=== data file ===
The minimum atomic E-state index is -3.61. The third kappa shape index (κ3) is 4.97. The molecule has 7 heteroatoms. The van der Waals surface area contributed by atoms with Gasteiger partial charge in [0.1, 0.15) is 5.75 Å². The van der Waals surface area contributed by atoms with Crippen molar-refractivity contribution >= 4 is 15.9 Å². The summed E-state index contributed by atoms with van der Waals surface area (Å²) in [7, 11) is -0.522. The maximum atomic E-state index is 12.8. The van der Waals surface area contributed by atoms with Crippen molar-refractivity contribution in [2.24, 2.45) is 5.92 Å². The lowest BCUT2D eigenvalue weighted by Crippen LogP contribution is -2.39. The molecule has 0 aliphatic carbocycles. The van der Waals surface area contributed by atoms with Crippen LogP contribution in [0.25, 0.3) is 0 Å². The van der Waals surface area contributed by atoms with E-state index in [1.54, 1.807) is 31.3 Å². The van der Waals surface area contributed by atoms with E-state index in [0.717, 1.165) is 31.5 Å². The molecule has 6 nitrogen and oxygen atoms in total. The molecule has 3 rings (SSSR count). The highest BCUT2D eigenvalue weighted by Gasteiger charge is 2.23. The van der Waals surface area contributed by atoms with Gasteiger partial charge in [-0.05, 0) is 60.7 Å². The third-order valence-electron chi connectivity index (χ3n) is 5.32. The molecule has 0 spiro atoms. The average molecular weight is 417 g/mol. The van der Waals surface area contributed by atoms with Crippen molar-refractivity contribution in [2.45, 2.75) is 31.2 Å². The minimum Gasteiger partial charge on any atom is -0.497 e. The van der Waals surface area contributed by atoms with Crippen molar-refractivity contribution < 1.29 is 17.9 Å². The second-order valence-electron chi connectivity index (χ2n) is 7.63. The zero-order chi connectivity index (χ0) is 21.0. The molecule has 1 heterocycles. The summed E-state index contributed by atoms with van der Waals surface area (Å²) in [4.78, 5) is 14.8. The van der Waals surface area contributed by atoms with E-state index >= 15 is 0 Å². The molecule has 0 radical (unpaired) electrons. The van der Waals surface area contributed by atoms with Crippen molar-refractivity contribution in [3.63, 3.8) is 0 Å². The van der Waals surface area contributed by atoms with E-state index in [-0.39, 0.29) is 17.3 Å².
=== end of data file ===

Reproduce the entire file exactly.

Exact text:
The minimum atomic E-state index is -3.61. The third kappa shape index (κ3) is 4.97. The molecule has 7 heteroatoms. The van der Waals surface area contributed by atoms with Gasteiger partial charge in [0.1, 0.15) is 5.75 Å². The van der Waals surface area contributed by atoms with Crippen molar-refractivity contribution >= 4 is 15.9 Å². The summed E-state index contributed by atoms with van der Waals surface area (Å²) in [7, 11) is -0.522. The maximum atomic E-state index is 12.8. The van der Waals surface area contributed by atoms with Crippen molar-refractivity contribution in [2.24, 2.45) is 5.92 Å². The lowest BCUT2D eigenvalue weighted by Crippen LogP contribution is -2.39. The molecule has 0 aliphatic carbocycles. The van der Waals surface area contributed by atoms with Crippen LogP contribution in [0.25, 0.3) is 0 Å². The van der Waals surface area contributed by atoms with E-state index in [1.54, 1.807) is 31.3 Å². The van der Waals surface area contributed by atoms with E-state index in [0.717, 1.165) is 31.5 Å². The molecule has 6 nitrogen and oxygen atoms in total. The molecule has 3 rings (SSSR count). The highest BCUT2D eigenvalue weighted by Gasteiger charge is 2.23. The van der Waals surface area contributed by atoms with Gasteiger partial charge in [-0.05, 0) is 60.7 Å². The third-order valence-electron chi connectivity index (χ3n) is 5.32. The molecule has 0 spiro atoms. The average molecular weight is 417 g/mol. The van der Waals surface area contributed by atoms with Crippen molar-refractivity contribution in [2.45, 2.75) is 31.2 Å². The minimum Gasteiger partial charge on any atom is -0.497 e. The van der Waals surface area contributed by atoms with Crippen molar-refractivity contribution < 1.29 is 17.9 Å². The second-order valence-electron chi connectivity index (χ2n) is 7.63. The zero-order chi connectivity index (χ0) is 21.0. The molecule has 1 heterocycles. The summed E-state index contributed by atoms with van der Waals surface area (Å²) in [4.78, 5) is 14.8. The van der Waals surface area contributed by atoms with E-state index >= 15 is 0 Å². The molecule has 0 radical (unpaired) electrons. The van der Waals surface area contributed by atoms with Crippen molar-refractivity contribution in [3.63, 3.8) is 0 Å². The van der Waals surface area contributed by atoms with E-state index in [-0.39, 0.29) is 17.3 Å².